Comparing The Scarlet Letter by Nathaniel Hawthrone and The Crucible by Arthur Miller

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When the topic of a Puritanical society is brought up, most people think of a rigorous, conservative, highly devout society. While this may have usually been the case, this was not always so. The Puritan society was also known not to act out of Christian love, but to cruelly lash out at those who sinned or were deemed unfit for society. Two works of literature that display both aspects of this society very accurately are The Scarlet Letter, by Nathaniel Hawthorne, and The Crucible, by Arthur Miller. The Scarlet Letter displays a society that treats two people very differently who commit the sin of adultery together. The woman, Hester Prynne, admits her sin, is forced to always wear a scarlet letter A on her bosom, and is ostracized from society. The man, Reverend Dimmesdale, hides his sin from the world, is almost worshipped by the townspeople, but is filled with the shame of his action. Hawthorne illustrates how insensitive a Puritan society can be to those who admit their wrong doings. The Crucible is a play that tells the story of the famous witchcraft trial in Salem, Massachusetts. In the story, Abigail Williams, the orphaned niece of the town's minister, Reverend Parris, is the main person who accuses people of sending their spirits into her and the other girls. What begins with children dancing in the woods leads to the accusation and execution of many innocent people for witchcraft. The two works of literature have very similar qualities, including setting, conflict, and general aspects of the characters, while there are also specific parallels between characters, such as Abigail and Hester, and Parris and Dimmesdale.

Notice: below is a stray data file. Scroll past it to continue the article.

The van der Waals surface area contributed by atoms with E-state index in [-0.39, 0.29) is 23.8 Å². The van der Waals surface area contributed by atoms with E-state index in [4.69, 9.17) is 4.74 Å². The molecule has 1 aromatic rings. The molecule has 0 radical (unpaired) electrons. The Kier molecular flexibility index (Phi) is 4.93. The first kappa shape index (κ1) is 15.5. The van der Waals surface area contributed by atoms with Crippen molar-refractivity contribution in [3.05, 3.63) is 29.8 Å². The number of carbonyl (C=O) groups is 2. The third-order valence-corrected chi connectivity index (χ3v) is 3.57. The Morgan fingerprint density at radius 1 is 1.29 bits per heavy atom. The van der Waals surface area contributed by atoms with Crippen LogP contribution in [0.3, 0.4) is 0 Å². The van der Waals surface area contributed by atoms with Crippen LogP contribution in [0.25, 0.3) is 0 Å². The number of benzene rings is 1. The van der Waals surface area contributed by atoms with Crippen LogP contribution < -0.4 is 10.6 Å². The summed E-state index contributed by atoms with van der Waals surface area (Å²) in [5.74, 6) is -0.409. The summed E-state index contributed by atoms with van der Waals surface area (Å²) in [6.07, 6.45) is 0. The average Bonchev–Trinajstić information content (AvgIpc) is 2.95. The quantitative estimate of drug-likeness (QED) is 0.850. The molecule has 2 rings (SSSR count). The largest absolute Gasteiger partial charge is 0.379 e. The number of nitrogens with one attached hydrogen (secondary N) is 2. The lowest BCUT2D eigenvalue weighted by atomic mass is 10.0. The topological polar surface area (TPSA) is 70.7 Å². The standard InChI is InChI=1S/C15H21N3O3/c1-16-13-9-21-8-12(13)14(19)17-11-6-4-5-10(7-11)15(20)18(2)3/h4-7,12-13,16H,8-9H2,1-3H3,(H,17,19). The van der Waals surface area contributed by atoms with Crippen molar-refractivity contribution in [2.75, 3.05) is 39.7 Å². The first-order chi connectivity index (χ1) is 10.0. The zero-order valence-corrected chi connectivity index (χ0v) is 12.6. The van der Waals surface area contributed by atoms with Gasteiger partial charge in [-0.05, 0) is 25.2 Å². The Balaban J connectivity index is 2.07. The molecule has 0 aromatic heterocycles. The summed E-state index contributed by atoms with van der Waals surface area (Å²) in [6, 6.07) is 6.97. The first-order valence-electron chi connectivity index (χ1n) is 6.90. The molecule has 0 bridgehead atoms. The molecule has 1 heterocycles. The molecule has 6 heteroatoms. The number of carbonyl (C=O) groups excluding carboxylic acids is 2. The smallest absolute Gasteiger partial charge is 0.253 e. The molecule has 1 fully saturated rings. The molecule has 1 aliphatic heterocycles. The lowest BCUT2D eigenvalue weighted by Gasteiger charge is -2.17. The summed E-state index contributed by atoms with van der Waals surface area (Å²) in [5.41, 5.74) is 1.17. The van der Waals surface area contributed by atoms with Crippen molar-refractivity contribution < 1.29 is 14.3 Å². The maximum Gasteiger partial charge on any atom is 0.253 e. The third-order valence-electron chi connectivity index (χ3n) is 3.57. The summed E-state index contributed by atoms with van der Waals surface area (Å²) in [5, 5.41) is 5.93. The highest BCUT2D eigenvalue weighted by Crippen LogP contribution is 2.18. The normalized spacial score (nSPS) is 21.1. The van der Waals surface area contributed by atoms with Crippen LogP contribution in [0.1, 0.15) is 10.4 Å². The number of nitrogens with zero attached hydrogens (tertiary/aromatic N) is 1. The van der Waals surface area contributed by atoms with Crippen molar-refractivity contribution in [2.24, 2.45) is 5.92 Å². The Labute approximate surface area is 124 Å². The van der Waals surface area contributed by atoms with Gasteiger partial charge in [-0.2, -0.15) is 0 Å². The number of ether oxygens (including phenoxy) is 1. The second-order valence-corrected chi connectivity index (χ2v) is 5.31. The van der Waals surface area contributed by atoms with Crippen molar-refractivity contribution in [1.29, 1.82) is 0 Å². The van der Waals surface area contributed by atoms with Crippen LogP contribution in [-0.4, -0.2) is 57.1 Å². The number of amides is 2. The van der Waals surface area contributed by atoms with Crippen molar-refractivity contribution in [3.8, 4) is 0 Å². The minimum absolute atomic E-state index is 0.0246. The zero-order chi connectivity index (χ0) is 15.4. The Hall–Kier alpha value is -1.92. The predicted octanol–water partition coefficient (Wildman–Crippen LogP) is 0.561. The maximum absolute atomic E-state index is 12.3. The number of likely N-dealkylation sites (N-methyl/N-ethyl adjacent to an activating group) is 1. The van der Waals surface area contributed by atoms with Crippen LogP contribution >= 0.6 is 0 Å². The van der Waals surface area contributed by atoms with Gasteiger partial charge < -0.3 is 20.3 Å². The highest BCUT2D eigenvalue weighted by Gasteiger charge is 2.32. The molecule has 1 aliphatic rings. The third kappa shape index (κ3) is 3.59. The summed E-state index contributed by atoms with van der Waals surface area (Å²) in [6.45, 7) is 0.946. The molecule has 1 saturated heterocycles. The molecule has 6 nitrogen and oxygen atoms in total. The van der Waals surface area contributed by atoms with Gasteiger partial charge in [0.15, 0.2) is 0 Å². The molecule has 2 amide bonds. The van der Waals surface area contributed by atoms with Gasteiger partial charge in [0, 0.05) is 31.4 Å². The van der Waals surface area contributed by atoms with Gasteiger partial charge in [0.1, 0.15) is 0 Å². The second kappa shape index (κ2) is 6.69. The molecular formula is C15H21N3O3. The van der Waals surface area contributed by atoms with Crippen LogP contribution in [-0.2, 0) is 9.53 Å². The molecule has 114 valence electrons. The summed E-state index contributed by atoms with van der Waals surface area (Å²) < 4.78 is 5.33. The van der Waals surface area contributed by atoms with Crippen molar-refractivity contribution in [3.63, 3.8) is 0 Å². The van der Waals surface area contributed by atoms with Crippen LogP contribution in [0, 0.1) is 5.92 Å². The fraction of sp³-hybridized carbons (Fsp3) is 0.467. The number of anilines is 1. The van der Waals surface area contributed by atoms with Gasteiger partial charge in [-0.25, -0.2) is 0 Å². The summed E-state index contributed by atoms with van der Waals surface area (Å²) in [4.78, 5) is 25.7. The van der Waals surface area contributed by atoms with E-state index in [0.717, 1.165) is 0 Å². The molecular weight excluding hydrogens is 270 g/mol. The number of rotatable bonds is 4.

The settings in both The Scarlet Letter and The Crucible are similar in many ...

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...ately. Because of this accuracy, naturally they have many parallels. Both have similar conflicts, settings, and characters. The fact that they have so many parallels is probably the reason why both are considered outstanding works of literature. They both contain the same element of truth and accuracy of the Puritan society and will most likely survive as great works of literature.

Works Cited and Consulted

Abel, Darrel. The Moral Picturesque: Studies in Hawthorne’s Fiction. West Lafayette: Purdue, 1988.

Hawthorne, Nathaniel. The Scarlet Letter. New York: St. Martins, 1991.

Hayes, Richard. "Hysteria and Ideology in The Crucible." Commonweal 57. Feb. 1953. 11 Nov. 1999.

Miller, Arthur. The Crucible. New York: Viking, 1953.

Scharnhorst, Gary. The Critical Response to Nathaniel Hawthorne’s The Scarlet Letter. New York: Greenwood, 1992.
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